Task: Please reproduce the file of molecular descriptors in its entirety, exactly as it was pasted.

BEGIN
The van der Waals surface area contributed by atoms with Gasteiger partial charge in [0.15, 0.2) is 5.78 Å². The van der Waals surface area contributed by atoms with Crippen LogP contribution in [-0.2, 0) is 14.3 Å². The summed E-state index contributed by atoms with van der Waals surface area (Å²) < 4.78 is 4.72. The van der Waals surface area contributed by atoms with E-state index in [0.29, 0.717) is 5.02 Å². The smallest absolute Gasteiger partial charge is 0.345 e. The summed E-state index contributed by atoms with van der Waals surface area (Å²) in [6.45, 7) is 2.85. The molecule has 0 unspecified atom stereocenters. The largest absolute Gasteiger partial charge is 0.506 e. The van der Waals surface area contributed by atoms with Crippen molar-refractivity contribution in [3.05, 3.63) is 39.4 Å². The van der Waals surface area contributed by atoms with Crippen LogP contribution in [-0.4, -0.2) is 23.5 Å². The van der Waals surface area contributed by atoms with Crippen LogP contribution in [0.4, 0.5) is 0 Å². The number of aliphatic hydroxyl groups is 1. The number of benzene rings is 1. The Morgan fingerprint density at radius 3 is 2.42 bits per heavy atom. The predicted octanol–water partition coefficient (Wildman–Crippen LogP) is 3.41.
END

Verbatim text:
The van der Waals surface area contributed by atoms with Gasteiger partial charge in [0.15, 0.2) is 5.78 Å². The van der Waals surface area contributed by atoms with Crippen LogP contribution in [-0.2, 0) is 14.3 Å². The summed E-state index contributed by atoms with van der Waals surface area (Å²) < 4.78 is 4.72. The van der Waals surface area contributed by atoms with E-state index in [0.29, 0.717) is 5.02 Å². The smallest absolute Gasteiger partial charge is 0.345 e. The summed E-state index contributed by atoms with van der Waals surface area (Å²) in [6.45, 7) is 2.85. The molecule has 0 unspecified atom stereocenters. The largest absolute Gasteiger partial charge is 0.506 e. The van der Waals surface area contributed by atoms with Crippen molar-refractivity contribution in [3.05, 3.63) is 39.4 Å². The van der Waals surface area contributed by atoms with Crippen LogP contribution in [-0.4, -0.2) is 23.5 Å². The van der Waals surface area contributed by atoms with Crippen LogP contribution in [0.4, 0.5) is 0 Å². The number of aliphatic hydroxyl groups is 1. The number of benzene rings is 1. The Morgan fingerprint density at radius 3 is 2.42 bits per heavy atom. The predicted octanol–water partition coefficient (Wildman–Crippen LogP) is 3.41.